Remington initially manufactured 20,000 Maynard locks and breech pieces and, on December 4, 1857, the Ordnance Department ordered an unknown number of additional Maynard lock parts from Remington. This number was probably around 2,000 as Frankford Arsenal eventually produced a total of 21,952 flintlock muskets altered at to the Maynard Tape Primer system. Of these, 13,189 were equipped with long-range sights and 8,763 were not.

All of the surviving examples of Frankford Arsenal altered Remington Maynard Tape Primer Lock weapons were original Model 1816 (Type III) flintlock muskets. The majority of these were originally classified as 1st Class arms but there are known examples, such as this musket, that were classified as 3rd Class arms, indicating the flintlock had originally been issued.

During alteration at Frankford Arsenal, 1” of the barrel was cut off at the breech end and a new breech piece with integral tang and nipple bolster was threaded to the barrel. The new percussion lock plate measured 6 ¾” by 2 3/16” and had a flat, beveled front plate that is .275” thick, considerably thicker than the original .190” thick Model 1816 Flintlock Musket lock plate because the Maynard primer magazine was recessed into the lock plate and mechanism. The Model 1816 stock was modified by enlarging the mortise to accommodate the new lock. The thicker lock also required a 1/8” longer front sidescrew to compensate for the added thickness.

Of the 21,952 Frankford Arsenal altered Maynard lock muskets, 820 were issued to the 10 companies of the 6th Infantry Regiment at Fort Leavenworth, Kansas, 1,200 were issued to the U.S. Marine Corps in 1857, 30 were issued to the state of Alabama and 960 to the state of New York (both in 1857), 1 was on hand at the Allegheny Arsenal, 400 at the Baton Rouge, Louisiana Arsenal, 8,348 at Frankford, 107 at the Benicia Arsenal, 2 at Harpers Ferry, 396 at the San Antonio Arsenal, 1,502 at the St. Louis Arsenal and 4,000 were sent to California for Army forces in the west. The remaining 3,079 muskets were issued to the U.S. Army.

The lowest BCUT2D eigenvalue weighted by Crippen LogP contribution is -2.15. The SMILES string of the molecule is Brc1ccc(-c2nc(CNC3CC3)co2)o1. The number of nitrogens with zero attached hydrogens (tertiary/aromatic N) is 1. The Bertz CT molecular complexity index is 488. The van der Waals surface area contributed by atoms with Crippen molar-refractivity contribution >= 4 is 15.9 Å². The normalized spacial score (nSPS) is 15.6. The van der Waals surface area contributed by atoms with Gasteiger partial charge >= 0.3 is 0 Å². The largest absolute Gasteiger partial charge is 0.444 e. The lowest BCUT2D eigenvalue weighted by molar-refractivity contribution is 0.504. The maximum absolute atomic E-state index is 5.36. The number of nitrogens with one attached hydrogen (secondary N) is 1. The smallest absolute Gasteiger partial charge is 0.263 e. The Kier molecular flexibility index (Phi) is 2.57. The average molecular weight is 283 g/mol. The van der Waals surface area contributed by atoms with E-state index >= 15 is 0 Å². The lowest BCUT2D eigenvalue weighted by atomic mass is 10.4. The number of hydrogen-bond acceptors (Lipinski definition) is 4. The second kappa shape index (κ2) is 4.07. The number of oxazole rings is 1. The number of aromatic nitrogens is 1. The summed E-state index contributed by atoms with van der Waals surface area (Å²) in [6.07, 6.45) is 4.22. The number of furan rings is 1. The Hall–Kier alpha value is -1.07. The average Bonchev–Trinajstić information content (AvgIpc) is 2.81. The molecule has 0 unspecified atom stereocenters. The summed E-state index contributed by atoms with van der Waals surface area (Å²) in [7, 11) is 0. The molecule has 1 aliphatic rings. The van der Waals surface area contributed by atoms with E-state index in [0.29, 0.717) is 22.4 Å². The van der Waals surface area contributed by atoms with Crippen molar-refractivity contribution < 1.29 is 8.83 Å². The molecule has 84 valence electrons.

This rifle has its original Model 1816 barrel, modified at Frankford Arsenal, that has the original sunken "P" in an oval firing proof near the breech end over the eagle head proof stamp. The rifling is still present in the barrel and the barrel is dark. The witness mark on the rear of the barrel lines up with the witness mark on the Remington-manufactured breech piece. The bottom of the barrel has the serif Springfield “S” stamp. The bottom of the barrel also has the serif “H” over serif “20” stamp, which are assembly numbers when the musket barrel was originally manufactured. The original Remington-manufactured bolster and cleanout screw are present. The original nipple is present and is in fine condition and is clear to the chamber. The tang has the date “1857” stamped into it above a mating number “P/C/46.” There is also a serif “JT” inspection stamp on the breech piece. The barrel retains much of its original national armory bright finish with evidence of pinprick pitting on the top, exposed portion. The original Tang Screw is present and the slot is unmarred. As noted, this rifle was not issued with a long-range rear sight so it has no screw taps on top of the barrel.

The original 3 1/2" hammer has the checkered straight thumb piece and sharp cutting edge on the bottom of the lip face, which was designed to cut the primer tape during firing. The hammer and original convex, single-slot hammer screw retains considerable original national armory bright finish. The hammer spring is strong and the trigger releases the hammer smoothly.

The Lock Plate is marked "REMINGTON'S/ILION. N.Y./1857/U.S." to the rear of the hammer. The Maynard Primer device is present and the door closes securely. The hinge is not bent and the door does not wobble. The original advancing arm and securing arm are both present and both work perfectly in advancing upon operation of the hammer. The inside of the compartment door has the serif “T” stamp of Frankford Arsenal inspector John Taylor.

The inside of the lock is in very fine condition. The inside of the lock plate retains considerable original fire tempered finish. The mainspring remains in the white. The 3-position Tumbler, Bridle and Sear all retain the majority of their original fire blue finish and all have John Taylor’s inspection “T” stamp.